To examine the effect of the 24-h doctors’ strike on 21 June 2012 on hospital activity in English NHS hospitals.
Retrospective descriptive study of inpatient, outpatient and Accident and Emergency (A&E) activity in NHS hospitals over the strike period.
All English NHS hospitals.
Patients admitted to hospital, patients with outpatient appointments and A&E attendances over a three-week period (from 11 to 29 June 2012), excluding weekends and spanning the strike day.
Main outcome measures
Numbers and percentage change of inpatient admissions (elective and emergency), day surgery cases, outpatient appointments cancellations, A&E attendances and in-hospital deaths on the day of the strike compared with patient activity on the Thursday before and the Thursday after the strike week.
There were a total of 795,267 admissions, 5,602,971 outpatient appointments, 356,645 outpatient cancellations (by NHS provider), 4,470,208 outpatients seen by medical staff, 986,322 A&E attendances and 13,857 in-hospital deaths over the three-week period. Compared with the non-strike period, on the day of the strike, emergency admissions fell by 2.4% while the elective admissions decreased by 12.8%. There was a 7.8% drop in the number of outpatients seen by medical staff on the day of the strike and a 45.5% increase in the number of cancelled appointments by NHS hospitals, while A&E attendances dropped by 4.7%. The impact of the strike across regional Health Authorities in England was varied. The North West Health Authority was affected the most while the least affected Health Authorities were the South West, East of England and South Central.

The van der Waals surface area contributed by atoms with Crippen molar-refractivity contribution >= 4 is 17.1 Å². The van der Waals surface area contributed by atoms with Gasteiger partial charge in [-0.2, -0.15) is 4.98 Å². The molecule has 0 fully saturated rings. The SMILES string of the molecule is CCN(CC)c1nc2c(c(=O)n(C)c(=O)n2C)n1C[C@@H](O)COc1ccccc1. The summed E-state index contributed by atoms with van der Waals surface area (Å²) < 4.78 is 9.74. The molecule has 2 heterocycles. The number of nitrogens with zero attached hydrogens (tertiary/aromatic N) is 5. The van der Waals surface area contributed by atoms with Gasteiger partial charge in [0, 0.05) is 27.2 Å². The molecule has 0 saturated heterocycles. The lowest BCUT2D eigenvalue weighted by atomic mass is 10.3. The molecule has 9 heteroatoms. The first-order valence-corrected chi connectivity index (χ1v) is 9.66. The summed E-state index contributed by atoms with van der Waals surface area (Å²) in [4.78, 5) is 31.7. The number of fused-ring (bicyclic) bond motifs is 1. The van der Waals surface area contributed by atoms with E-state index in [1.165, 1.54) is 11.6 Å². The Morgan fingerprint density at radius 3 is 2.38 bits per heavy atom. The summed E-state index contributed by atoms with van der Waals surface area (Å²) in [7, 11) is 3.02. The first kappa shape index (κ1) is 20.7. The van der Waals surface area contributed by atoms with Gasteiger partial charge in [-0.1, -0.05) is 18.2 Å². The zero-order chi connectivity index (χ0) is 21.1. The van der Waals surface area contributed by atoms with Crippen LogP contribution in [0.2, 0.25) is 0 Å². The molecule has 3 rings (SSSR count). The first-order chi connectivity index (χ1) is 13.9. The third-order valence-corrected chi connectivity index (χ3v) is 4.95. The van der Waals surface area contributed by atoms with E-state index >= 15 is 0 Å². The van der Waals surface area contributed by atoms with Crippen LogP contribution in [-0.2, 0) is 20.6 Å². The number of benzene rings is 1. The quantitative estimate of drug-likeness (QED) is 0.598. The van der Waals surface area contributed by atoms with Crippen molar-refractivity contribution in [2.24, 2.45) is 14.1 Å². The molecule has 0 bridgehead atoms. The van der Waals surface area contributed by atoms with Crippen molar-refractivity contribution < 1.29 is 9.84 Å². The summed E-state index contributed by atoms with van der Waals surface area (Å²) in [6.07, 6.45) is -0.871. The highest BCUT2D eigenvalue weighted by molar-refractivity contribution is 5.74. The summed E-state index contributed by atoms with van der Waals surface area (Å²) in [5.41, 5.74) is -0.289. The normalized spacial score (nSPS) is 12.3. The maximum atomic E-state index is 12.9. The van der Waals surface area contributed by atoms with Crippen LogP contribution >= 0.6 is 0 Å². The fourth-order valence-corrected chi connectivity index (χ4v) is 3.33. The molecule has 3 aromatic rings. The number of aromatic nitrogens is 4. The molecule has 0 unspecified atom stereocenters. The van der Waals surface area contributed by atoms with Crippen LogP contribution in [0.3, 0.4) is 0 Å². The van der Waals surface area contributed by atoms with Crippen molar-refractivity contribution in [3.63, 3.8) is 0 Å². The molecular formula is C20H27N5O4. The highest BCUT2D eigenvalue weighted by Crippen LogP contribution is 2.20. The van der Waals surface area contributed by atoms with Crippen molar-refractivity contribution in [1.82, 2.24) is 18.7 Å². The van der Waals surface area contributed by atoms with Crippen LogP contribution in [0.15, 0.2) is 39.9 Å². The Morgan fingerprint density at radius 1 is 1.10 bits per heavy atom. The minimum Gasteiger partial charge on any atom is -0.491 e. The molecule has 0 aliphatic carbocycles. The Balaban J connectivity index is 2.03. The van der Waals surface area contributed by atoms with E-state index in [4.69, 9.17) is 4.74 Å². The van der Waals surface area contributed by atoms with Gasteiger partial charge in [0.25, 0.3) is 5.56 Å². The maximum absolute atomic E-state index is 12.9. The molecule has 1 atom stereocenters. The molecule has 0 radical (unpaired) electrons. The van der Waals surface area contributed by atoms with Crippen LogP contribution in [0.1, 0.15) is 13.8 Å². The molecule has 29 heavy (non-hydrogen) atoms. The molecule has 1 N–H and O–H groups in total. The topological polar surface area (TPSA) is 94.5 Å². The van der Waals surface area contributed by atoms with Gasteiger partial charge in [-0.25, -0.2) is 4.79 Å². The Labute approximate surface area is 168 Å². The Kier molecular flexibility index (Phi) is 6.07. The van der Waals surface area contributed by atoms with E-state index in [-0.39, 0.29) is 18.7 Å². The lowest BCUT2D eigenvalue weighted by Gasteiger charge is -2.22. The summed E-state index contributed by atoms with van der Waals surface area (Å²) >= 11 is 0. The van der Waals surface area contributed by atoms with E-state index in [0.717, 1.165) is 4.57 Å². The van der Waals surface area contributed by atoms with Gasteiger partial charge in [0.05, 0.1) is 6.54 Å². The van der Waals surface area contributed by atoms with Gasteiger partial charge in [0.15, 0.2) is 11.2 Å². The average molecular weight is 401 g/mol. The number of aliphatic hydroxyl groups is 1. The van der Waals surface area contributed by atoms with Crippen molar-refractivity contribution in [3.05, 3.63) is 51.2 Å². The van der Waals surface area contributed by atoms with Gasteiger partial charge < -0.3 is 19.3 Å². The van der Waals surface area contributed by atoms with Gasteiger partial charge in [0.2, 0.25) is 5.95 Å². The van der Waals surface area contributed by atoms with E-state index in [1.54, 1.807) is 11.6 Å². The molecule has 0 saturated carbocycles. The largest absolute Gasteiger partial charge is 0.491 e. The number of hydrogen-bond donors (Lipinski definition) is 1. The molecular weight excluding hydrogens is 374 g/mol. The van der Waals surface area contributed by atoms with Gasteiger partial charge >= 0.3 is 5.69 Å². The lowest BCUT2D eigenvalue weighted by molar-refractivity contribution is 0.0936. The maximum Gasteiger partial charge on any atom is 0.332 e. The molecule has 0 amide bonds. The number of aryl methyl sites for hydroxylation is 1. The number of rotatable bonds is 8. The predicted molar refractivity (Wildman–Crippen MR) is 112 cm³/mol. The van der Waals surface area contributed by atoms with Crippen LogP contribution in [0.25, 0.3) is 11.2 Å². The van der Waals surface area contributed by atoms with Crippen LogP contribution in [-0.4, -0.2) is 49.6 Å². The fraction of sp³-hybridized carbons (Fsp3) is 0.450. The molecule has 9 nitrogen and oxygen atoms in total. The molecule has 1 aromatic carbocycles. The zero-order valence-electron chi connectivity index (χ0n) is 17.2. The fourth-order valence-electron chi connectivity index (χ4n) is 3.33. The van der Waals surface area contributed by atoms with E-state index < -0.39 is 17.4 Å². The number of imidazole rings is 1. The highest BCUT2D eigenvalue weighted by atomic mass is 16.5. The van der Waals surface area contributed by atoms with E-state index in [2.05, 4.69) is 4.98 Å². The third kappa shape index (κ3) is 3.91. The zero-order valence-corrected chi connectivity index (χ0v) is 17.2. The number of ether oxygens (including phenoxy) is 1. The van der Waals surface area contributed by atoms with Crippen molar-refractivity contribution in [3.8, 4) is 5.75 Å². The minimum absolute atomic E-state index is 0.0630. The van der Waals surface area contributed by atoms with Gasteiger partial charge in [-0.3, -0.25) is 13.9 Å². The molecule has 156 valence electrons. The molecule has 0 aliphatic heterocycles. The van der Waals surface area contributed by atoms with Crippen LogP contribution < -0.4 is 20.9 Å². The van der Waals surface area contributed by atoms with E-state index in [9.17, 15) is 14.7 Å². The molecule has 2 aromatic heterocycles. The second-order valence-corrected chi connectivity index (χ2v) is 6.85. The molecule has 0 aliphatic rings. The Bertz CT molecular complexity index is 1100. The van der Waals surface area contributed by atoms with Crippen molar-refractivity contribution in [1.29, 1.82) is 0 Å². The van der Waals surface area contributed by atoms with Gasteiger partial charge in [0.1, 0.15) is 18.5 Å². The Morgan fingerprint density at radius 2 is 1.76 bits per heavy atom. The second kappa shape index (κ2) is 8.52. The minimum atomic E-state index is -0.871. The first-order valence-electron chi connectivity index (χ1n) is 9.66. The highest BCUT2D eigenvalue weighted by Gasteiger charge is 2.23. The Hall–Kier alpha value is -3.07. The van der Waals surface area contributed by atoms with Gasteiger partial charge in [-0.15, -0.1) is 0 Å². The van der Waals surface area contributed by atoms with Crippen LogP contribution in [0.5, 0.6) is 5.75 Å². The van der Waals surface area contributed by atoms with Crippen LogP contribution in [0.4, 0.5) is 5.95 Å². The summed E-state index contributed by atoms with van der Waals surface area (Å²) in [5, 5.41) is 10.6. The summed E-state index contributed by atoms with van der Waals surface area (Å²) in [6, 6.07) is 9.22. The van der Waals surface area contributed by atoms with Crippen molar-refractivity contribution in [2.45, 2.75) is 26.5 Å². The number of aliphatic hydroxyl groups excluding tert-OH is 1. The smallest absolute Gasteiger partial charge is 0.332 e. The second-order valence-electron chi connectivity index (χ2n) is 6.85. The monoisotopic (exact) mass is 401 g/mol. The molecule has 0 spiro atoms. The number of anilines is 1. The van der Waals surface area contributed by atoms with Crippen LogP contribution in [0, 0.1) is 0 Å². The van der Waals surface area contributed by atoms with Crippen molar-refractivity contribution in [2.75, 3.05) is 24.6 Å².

The 24-h doctors’ strike in England on 21 June 2012 significantly affected the provision of healthcare by NHS hospitals. We observed regional variations on NHS service levels on the day of the strike.